The wisdom of the long horizon
From the Chair of the Board of Trustees
As this report goes to print, the global financial markets are undergoing a dramatic revaluation, and the
U.S. economy is officially in the midst of a recession. Although the markets have buffeted Stanford financially, we are well positioned to weather these turbulent times because of the long-term investment horizon that guides the management of Stanford’s endowment.
The University entered this troubled economic period in relatively strong financial condition. This is due in no small part to the investment acumen of the Stanford Management Company and the prudent payout policy that governs spending from the endowment, strengths that ensure that the Stanford endowment remains a source of stability for the University for generations to come.
A long-term focus explains why Stanford, like most universities, targets its endowment payout rate on the basis of long-term average returns after inflation. Furthermore, we stick to this payout policy even—perhaps especially—in years of above-average investment returns. The payout is calculated also taking into account recent past performance so as to “smooth” the impact of market fluctuations. This smoothing policy does not obviate the need for trimming budgets and finding ways to work more efficiently in a major downturn, but it does mitigate much of the impact of shorter-term market volatility on vital Stanford programs. Our long-term goal is to ensure that the purchasing power of the endowment does not diminish after accounting both for the payout and the inflation experienced by higher education institutions.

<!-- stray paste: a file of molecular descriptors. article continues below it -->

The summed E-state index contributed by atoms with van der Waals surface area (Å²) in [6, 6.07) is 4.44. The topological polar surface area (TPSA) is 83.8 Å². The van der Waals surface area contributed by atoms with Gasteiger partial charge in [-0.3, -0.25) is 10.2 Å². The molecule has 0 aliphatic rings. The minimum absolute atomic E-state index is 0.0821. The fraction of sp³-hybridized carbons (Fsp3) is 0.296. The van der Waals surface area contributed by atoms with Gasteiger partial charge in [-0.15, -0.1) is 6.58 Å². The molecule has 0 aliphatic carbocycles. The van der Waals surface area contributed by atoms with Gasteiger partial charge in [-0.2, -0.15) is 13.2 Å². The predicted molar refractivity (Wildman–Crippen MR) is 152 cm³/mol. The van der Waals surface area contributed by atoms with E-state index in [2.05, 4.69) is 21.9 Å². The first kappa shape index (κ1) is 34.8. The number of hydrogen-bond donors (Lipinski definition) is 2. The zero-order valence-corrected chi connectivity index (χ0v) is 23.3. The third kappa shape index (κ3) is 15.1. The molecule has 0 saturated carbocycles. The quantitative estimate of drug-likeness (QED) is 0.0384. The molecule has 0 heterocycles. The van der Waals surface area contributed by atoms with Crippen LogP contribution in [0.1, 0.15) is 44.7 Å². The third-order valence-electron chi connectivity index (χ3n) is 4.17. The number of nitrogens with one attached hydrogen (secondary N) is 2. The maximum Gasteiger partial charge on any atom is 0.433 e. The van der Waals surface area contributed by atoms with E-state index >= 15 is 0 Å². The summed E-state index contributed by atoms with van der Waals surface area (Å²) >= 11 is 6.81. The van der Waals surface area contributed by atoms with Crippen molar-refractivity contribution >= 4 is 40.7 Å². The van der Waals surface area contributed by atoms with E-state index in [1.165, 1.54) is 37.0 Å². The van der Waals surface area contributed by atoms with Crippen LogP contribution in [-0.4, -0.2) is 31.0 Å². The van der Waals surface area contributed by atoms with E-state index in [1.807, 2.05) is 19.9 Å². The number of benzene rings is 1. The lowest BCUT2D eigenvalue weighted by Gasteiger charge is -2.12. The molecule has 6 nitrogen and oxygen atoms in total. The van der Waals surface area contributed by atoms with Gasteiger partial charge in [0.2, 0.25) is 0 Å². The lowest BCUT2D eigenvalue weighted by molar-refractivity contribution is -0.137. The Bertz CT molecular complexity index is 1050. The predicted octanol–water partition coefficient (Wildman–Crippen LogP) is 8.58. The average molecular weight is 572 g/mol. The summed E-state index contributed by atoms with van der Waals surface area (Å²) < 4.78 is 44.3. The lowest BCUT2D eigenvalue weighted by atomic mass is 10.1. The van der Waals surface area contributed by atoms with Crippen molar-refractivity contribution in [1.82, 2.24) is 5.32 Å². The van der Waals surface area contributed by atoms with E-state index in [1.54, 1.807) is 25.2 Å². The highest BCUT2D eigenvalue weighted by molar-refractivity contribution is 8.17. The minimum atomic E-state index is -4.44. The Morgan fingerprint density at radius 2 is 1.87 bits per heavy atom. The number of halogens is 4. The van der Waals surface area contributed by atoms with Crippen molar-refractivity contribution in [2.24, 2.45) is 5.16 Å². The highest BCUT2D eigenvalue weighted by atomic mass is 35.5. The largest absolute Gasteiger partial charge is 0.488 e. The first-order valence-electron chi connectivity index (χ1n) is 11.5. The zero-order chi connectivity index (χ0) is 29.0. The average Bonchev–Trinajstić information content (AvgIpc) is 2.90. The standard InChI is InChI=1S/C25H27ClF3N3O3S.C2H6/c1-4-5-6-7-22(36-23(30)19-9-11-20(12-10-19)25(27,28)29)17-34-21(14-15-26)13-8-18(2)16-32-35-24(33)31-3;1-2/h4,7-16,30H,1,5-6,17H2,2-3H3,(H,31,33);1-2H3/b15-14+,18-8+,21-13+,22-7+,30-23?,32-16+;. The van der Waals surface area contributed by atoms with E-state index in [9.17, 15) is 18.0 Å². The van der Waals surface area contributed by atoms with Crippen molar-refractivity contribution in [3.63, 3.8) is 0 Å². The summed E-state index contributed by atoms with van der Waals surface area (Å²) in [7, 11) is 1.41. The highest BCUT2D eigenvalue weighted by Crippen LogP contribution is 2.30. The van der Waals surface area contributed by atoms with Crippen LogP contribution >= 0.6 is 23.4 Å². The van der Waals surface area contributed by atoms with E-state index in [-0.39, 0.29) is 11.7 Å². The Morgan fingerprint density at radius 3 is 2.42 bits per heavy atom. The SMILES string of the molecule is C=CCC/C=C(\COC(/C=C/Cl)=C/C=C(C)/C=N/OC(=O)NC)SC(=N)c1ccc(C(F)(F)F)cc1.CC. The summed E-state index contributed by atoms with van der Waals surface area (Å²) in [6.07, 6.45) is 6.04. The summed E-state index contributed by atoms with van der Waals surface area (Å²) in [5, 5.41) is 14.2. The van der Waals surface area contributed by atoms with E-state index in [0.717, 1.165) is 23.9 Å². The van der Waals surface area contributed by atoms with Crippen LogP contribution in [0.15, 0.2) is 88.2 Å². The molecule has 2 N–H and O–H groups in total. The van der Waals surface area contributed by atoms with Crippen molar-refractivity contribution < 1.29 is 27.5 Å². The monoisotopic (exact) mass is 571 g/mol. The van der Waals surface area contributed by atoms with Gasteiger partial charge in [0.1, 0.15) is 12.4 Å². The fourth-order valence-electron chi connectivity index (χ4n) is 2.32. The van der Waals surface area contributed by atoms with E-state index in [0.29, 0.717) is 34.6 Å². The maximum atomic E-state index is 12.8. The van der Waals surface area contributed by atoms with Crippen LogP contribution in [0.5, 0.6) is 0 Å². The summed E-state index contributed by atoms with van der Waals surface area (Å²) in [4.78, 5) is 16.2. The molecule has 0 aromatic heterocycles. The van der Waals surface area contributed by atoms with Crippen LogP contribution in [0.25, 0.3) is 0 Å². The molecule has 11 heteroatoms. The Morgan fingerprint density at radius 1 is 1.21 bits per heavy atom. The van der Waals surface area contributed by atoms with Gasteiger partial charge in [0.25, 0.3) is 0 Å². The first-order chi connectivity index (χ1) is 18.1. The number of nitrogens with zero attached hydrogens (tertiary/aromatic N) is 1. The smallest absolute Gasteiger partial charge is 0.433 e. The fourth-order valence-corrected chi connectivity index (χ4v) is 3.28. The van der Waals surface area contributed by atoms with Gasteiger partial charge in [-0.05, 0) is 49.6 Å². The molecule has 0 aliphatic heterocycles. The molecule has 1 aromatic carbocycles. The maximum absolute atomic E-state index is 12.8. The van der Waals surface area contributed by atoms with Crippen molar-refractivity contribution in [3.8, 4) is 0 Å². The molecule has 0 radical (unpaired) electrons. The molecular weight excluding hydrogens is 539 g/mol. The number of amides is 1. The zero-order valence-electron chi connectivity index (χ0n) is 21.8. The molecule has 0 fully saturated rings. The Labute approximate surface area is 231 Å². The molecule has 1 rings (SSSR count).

So how has Stanford’s endowment performed? After several years of double-digit returns, we saw a modest 6.2 percent gain on Stanford’s Merged Pool (MP) in the 12 months ending June 30, 2008, returns that were well above the 13.1 percent drop in the S&P 500 over the same period.
As the economic climate changed, those gains virtually disappeared by the end of our fiscal year in August, and the autumn took us into negative territory. However, the MP outperformed our benchmarks and the market as a whole over this period. More important, in a period that saw severe economic dislocations and essentially flat U.S. equity markets, our compounded 10-year MP return at the end of June stood at 14.2 percent, among the highest of any university.
In times like these, the wisdom of Stanford’s payout policy becomes clear. Despite capricious markets, we must be able to sustain our research enterprise and support our faculty and students—Stanford’s most valuable assets—in both good times and bad. Like a household exercising fiscal discipline when times are flush, Stanford adhered to a payout from the endowment that was below market returns for the past several years. This provides some shelter in riding out this latest storm. Nonetheless, the downturn in the economy and the impact that has had on our endowment will require us to make strategic adjustments. Our goal in doing so will be to preserve the excellence and momentum of the academic endeavor.
Universities are long-term institutions that look beyond political and economic cycles. We cannot predict the future, but we are determined to shape it. Our deepest thanks go to the more than 72,000 alumni, parents and friends who, sharing our vision, contributed to Stanford’s success last year and made an investment in the future of this remarkable university. Your gifts are more essential than ever in ensuring Stanford’s commitment to providing the best in education, today and tomorrow.
Leslie P. Hume
Chair, Stanford University Board of Trustees